A recent poor dining experience in Paris at one of the city’s most historic cafés led one of my readers (Paul) to write a scathing review of one of my favorite restaurants. After reading what he had to say about Le Procope I began to wonder if the place was too far gone for me to recommend to anyone else (its been one of my favs for 20 years). After contacting Paul directly to see what happened – he had cold, bad food and very poor service, I asked if he spoken up at the time about his unsatisfactory situation to which he replied in the affirmative. It appeared that the waiter and the maître d’ for the evening in question were both indifferent to his plight. Paul was understandably furious over the ruined evening which he had planned especially for guests himself and the bad taste lingered on for him long after the indigestion.
Paul did all the right things and still had a poor dining experience, but he did something very important for the rest of us diners – he took action and wrote to the restaurant to document his experience and quite frankly, I think, to get it off his chest. He was constructive and stuck to the facts. I wasn’t sure what the response, if any would be, so I am happy to report that not only did management care about Paul’s plight, but the Regional Operations Director Joaquim Braz of Le Procope wrote him a very apologetic letter and sent him a gift card for dinner for two to make amends. Now that’s good customer service!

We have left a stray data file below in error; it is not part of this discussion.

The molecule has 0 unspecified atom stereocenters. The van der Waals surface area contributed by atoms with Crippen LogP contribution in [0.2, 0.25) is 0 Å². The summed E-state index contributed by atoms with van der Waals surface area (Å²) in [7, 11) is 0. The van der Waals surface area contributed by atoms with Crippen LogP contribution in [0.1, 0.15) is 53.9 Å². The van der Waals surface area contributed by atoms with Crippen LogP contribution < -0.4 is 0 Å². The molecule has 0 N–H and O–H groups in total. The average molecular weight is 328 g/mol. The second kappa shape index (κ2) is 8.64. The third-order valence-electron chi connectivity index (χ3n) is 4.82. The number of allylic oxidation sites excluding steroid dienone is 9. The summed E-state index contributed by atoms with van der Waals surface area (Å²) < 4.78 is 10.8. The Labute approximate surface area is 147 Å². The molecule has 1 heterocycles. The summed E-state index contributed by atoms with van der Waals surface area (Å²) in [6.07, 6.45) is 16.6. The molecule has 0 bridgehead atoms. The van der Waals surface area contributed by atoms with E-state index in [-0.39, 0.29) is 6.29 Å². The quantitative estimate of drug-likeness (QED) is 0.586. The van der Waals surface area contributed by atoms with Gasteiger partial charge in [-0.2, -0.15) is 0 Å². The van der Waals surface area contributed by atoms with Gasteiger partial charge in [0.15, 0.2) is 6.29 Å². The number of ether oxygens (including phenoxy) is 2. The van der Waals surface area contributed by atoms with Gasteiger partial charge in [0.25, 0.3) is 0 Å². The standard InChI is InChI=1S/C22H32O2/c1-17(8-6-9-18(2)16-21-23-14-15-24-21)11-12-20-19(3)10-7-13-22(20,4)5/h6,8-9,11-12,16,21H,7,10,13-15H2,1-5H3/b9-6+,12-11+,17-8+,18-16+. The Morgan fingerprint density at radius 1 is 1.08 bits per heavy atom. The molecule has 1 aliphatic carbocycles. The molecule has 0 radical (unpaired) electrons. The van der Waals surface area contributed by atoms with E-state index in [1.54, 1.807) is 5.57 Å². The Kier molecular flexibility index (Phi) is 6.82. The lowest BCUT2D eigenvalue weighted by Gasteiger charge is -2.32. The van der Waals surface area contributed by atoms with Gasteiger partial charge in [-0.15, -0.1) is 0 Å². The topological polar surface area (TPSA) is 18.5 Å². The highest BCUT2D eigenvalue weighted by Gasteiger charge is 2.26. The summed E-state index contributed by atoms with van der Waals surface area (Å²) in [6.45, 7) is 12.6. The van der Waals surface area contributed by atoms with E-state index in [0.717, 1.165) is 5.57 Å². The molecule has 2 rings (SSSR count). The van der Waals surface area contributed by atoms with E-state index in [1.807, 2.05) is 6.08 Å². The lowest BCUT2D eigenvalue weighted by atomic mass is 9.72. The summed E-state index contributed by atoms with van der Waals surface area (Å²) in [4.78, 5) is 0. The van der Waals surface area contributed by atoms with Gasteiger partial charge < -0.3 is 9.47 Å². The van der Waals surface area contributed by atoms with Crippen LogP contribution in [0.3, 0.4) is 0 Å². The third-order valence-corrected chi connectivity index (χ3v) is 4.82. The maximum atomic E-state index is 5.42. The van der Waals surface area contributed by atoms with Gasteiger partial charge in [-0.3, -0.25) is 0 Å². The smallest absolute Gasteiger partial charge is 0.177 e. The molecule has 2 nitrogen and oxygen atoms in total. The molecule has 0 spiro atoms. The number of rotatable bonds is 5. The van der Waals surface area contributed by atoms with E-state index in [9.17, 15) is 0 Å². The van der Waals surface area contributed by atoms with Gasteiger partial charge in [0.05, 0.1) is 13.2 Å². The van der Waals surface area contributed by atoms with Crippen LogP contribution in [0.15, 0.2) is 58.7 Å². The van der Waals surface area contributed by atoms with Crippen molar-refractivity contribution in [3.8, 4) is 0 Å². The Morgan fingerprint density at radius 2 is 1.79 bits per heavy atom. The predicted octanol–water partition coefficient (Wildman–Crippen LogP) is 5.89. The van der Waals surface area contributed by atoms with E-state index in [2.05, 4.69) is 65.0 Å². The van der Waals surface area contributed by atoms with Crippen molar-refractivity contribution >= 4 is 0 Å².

Paul and I emailed back and forth and I am happy to report that he seems satisfied with the new results and I am delighted he received some satisfaction after such a nightmare. If you would like to read what Paul wrote in the comment section of my blog, go to the Le Procope page. I also posted the apologetic letter in response that Paul received from Joaquim. Paul is such a fabulous fan of The Weekend In Paris, he also offered for me to take the meal for two and check it out in January, when I am next in Paris. I will do so willingly, hoping that the restaurant is in good form once again and report back to you all.
The lesson here? You don’t have to take a bad experience lying down. You can voice your displeasure and be heard! If more people took the time, as Paul did, to write to the restaurant so the management can be alerted to the poor service and correct it, then more people would be spared having a similar negative dining experience. We should all be so helpful – it helps management to examine their staff and it helps fellow diners. We all hope to never have a poor dining experience in Paris, but like anywhere, it happens. It is what you do afterwards that makes a difference.
Thank you to Paul for sharing the story from beginning to end with me and thank you to Le Procope’s Joaquim Braz for making things right!